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Wenli Qian, Ke Zhou, Lin Chen; Topological change triggers the attentional blink: Evidence for the topological definition of perceptual units. Journal of Vision 2011;11(11):269. doi: https://doi.org/10.1167/11.11.269.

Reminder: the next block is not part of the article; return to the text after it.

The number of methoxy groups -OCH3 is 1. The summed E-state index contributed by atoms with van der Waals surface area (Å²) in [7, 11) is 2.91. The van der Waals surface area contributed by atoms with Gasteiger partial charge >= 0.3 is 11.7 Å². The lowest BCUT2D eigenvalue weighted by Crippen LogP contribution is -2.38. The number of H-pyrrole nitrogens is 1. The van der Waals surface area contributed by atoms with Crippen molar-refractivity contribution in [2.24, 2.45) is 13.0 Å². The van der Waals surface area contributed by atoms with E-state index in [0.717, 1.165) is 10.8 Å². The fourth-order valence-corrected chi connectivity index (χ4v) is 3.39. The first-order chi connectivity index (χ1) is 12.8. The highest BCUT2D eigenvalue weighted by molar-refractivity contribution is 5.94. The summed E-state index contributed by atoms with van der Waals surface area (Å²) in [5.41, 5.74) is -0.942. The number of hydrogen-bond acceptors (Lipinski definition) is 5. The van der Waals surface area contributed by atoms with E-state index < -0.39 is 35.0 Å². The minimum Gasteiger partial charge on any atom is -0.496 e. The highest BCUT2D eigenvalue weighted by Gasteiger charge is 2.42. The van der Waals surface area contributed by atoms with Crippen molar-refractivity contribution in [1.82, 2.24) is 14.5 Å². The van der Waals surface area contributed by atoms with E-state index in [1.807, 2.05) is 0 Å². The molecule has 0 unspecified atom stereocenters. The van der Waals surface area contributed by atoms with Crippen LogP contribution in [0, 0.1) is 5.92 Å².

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The attentional blink (AB) refers to a robust attentional phenomenon that in a rapid serial visual presentation, the detection of T1 leads to a deficit for T2 within a brief period. However, the present studies of AB have rarely addressed the question of exactly what spatial or form attribute of targets and distractors determines the presence and extent of the AB. This may reflect a lack of theoretical framework for understanding the fundamental question in any theory of attention: what attribute of a stimulus defines a perceptual unit that attention selects. We proposed, inspired by the “global-first” topological definition of perceptual unit, a topological hypothesis that topological change (TC) between the targets and distractors presented in a rapid sequence may be perceived as an emergence of new perceptual unit, thus triggers the AB. This hypothesis was tested in 7 experiments. Letters, digits and geometric forms, were used as T1 (e.g. E vs. P), T2 (e.g. H) and distractors (e.g., S/U) for representing TC in holes between them (e.g., P vs. S/U), and meanwhile to control for non-topological factors, including line-segment, shape, color, and semantic elements. The results consistently showed that the TC in holes from distractors to T1 triggered AB, while no AB was observed when T1 and distractors were topologically equivalent. Furthermore, to explain why AB occurred in the previous studies, which didn't specifically manipulated topological property, we replicated the findings by Raymond, Shapiro, & Arnell (1992) and Chun & Potter (1995), and found that in 85% of the trials, there was TC between T1 and distractors located within the range of −3 to +1 lags. In summary, all results consistently supported our topological hypothesis for the AB in particular, and that a peceptual unit can be defined as something that keeps its topological structure over time in general.
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